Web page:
1. Smart Cities Proposal – The City of Charlotte’s recent application to the US DOT Smart Cities competition highlighted our region’s interest in tackling significant issues like first mile/last mile connection, navigating transportation options, environmental issues exacerbated by congestion, productivity loss/decreased quality of life due to congestion, and improving the economic mobility of its lower income residents, each of which can involve deployment of emerging transportation technologies. CATS’ role and knowledge in this arena specifically is noted as critical to understanding what future transportation efforts must address;
2. Charlotte Regional Alliance For Transportation (CRAFT) – Recently CCFC staff were asked to present to a gathering of the six (6) transportation planning organizations in the greater Charlotte region on the topic of Connected and Automated Vehicles and how the emergence of these technologies should be addressed in our long range planning documents and discussions;
3. Plug-in Electric Vehicle Readiness Planning –The “Plugging in from Mountains to Sea” statewide planning project, with funding provided by the U.S. Department of Energy’s Clean Cities Program through the Centralina Clean Fuels Coalition, initiated a systematic approach to accommodating electric vehicles and fueling infrastructure which are expected to be key components of the future of mobility;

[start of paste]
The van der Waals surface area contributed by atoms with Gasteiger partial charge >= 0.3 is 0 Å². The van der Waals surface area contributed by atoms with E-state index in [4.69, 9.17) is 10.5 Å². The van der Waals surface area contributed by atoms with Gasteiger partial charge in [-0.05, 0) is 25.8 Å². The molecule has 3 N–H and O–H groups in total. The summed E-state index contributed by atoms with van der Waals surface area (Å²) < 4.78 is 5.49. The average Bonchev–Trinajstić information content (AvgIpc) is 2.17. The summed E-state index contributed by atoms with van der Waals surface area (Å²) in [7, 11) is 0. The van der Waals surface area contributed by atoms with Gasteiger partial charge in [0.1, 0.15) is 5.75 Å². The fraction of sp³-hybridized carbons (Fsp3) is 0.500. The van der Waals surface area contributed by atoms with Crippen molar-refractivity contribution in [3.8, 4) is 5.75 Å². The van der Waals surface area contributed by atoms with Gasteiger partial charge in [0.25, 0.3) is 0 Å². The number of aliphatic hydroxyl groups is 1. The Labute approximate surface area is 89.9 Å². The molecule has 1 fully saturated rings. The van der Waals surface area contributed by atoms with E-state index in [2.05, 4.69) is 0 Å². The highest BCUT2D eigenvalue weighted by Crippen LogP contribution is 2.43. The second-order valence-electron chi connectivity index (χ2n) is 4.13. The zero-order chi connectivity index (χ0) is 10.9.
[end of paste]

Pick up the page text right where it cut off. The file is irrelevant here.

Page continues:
4. Innovation Corridors –A systematic approach to promoting economic development along key transportation corridors designated as part of the CONNECT Regional Growth Framework. This concept explores the potential to unify place making, economic development/innovation hubs, and transit, allowing communities to promote public transit and high-performance broadband coordinated with transit-oriented housing, commercial development and important public services and institutions, including education;
5. Regional Freight Mobility Plan – This plan will serve urban, suburban, and rural areas of the region by aiding in the understanding of current and future levels of freight network activity, defining feasible solutions supported by the private sector, identifying new technologies to improve freight flow and attract new businesses to the region, and guiding the region’s investments in freight infrastructure.